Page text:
Why You Shouldn't Worry About COVID Reinfection, Harvard Doctor Says

COVID reinfection has been confirmed, but here's why an expert says it's not something to panic about.

From the beginning of the coronavirus pandemic, one pressing question has plagued doctors, researchers, and the general public: Can you get COVID-19 twice? It's been unclear for many months, but now, the answer appears to be yes. On Aug. 24, University of Hong Kong researchers released a statement that they had confirmed the first case of reinfection with COVID-19. While there have been presumed cases of reinfection before, this is considered the first confirmed case because researchers found that the patient, a 33-year-old man, had been infected with a new strain of the virus, not the same one that had originally made him sick, The New York Times reports.

"Our results prove that his second infection is caused by a new virus that he acquired recently rather than prolonged viral shedding," clinical microbiologist Kelvin Kai-Wang To, MD, told The Times.

The man was "diagnosed 4.5 months after the first episode," according to the statement released by the researchers. He had been traveling in Spain, where he contracted a strain of COVID that matched the COVID strain circulating in Europe at the time.

RELATED: For more up-to-date information, sign up for our daily newsletter.

Of course, this news might seem disheartening—especially for those holding out hope for long-term protection from coronavirus or naturally occurring herd immunity. But in a Twitter thread, Harvard Global Health Institute (HGHI) Director Ashish Jha, MD, called the confirmation of coronavirus reinfection "interesting but not alarming."

First, Jha noted, reinfection still "appears to be rare," although he acknowledged that it's not something that researchers have studied extensively. Second, and more importantly, the COVID patient was asymptomatic when the reinfection was discovered. As the statement from the University of Hong Kong researchers noted, the man was "apparently … healthy."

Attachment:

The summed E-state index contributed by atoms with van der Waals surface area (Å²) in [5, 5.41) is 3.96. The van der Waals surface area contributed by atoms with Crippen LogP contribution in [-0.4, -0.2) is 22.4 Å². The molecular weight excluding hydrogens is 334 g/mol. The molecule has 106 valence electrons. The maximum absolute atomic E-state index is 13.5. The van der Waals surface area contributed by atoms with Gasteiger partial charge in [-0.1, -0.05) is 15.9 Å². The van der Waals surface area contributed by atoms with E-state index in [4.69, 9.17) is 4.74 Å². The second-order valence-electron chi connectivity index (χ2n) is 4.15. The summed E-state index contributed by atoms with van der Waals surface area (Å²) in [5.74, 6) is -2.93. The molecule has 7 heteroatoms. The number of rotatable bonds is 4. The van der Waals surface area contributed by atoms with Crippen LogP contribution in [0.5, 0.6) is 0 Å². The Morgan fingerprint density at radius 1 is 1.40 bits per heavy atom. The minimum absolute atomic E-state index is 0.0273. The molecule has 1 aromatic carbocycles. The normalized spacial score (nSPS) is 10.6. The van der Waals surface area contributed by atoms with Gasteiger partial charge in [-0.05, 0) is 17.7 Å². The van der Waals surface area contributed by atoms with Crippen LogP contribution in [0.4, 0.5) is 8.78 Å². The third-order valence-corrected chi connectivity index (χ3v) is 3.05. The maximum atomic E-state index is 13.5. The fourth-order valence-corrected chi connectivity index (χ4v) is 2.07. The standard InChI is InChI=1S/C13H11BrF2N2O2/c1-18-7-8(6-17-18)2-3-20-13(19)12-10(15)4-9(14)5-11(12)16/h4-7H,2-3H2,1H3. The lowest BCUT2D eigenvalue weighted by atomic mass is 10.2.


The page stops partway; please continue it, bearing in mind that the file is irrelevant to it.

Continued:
black man checking his temperature and making a phone call

Per The New York Times, the patient had only mild coronavirus symptoms the first time he got sick, and no symptoms the second time. There has been some research that shows patients who are asymptomatic are more likely to get COVID again, and that may hold true for patients with mild symptoms as well. There appears to be a correlation between the severity of a patient's COVID symptoms and their level of antibodies: A June study published in Nature Medicine found that asymptomatic patients produced fewer antibodies, which could make them likelier to contract coronavirus again.

The fact that the patient's first COVID case was minor may help explain his reinfection, as it's possible his body did not create as many antibodies, thereby making him more susceptible to getting sick again.

But the key takeaway is that this patient's second bout with coronavirus was asymptomatic, even more mild than his first case—and that's the good news that many members of the medical community had hoped for, Jha explains. "This is exactly what one would want to see with immunity—that you can pick up virus again but that it won't cause serious illness," he tweeted.

So while COVID reinfection does indeed appear to be possible, with your immune system recognizing the virus, your chances of getting seriously ill seem less likely. And for more on how your body fights off coronavirus, Dr. Fauci Says This May Already Be Keeping You Safe From COVID.

Filed Under